December 17, 1860
Thurlow Weed, the editor of the Albany Evening Journal and one of the leaders of the Republican Party in New York, had criticized another newspaper editor, Horace Greeley of the New-York Daily Tribune. Weed’s criticism was on the issue of secession and Greeley’s apparent support for it.
Greeley laid out the facts: seven or eight states were preparing to leave the Union, and the sitting president, James Buchanan, had written that “ours is a Government of popular opinion”; if states chose to leave the Union, there was no federal power “to resist or punish” those states.
From Greeley’s point of view, the “Government remonstrates, but acquiesces,” and his newspaper regarded it “unwise to undertake to resist such Secession by Federal force.” There was precedent in favor of secession and thus a basis for self-rule. After all, in the Declaration of Independence, Thomas Jefferson wrote that governments “derive their just powers from the consent of the governed; and that, whenever any form of government becomes destructive of these ends, it is the right of the people to alter to abolish it, and to institute a new government.”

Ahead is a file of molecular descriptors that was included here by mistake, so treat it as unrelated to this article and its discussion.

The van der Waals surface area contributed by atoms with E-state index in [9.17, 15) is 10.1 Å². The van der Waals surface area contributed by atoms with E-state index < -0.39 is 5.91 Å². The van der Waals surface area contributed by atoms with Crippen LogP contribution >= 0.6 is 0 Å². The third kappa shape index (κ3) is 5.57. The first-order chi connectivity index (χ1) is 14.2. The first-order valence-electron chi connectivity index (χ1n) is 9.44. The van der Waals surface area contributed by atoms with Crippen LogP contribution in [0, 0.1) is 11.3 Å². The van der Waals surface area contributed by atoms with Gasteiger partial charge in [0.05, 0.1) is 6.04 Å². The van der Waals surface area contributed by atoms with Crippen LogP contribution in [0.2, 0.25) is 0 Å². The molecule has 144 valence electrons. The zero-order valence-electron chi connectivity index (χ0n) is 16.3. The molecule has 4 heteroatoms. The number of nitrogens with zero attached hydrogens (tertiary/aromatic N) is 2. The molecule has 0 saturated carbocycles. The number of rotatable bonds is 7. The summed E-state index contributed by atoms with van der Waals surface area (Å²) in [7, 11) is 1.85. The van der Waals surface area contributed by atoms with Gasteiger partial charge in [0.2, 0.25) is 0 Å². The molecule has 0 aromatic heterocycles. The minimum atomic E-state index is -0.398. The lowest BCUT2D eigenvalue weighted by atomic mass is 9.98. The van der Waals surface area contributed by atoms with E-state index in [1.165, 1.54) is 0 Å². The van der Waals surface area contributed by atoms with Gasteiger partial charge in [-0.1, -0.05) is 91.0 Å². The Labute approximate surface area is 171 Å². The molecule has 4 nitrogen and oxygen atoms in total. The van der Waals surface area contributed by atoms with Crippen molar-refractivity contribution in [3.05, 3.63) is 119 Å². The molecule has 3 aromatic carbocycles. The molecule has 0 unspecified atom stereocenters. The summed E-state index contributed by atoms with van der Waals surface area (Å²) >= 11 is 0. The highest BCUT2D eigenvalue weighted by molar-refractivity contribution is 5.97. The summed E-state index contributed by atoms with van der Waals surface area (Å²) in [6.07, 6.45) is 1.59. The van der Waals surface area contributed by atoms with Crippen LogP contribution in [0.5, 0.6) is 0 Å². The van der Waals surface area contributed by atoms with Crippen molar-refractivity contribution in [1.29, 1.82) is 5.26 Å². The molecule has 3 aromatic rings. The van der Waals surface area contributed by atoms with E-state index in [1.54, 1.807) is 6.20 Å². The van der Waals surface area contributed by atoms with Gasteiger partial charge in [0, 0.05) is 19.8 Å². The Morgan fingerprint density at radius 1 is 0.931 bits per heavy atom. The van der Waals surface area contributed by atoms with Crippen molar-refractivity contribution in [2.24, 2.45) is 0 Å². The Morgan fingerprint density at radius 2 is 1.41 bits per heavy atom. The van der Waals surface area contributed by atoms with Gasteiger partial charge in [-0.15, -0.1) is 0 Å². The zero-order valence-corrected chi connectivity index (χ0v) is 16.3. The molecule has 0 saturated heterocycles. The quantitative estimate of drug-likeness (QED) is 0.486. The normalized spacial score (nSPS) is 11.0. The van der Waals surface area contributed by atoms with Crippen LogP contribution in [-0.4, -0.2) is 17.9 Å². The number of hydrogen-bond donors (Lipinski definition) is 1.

These were the words that rang true when the “Three Millions of colonists in 1776” justified their secession from the British Empire. And during this time, Greeley could not “see how Twenty Millions of people can rightfully hold Ten or even Five in a detested union with them, by military force.” This would simply be coercion, and subjugation, and “we do not think it would be just,” wrote Greeley.
He continued: “if ever ‘seven or eight States’ send agents to Washington to say, ‘We want to get out of the Union,’ we shall feel constrained by our devotion to Human Liberty to say, Let them go! And we do not see how we could take the other side without coming in direct conflict with those Rights of Man which we hold paramount to all political arrangements, however convenient and advantageous.”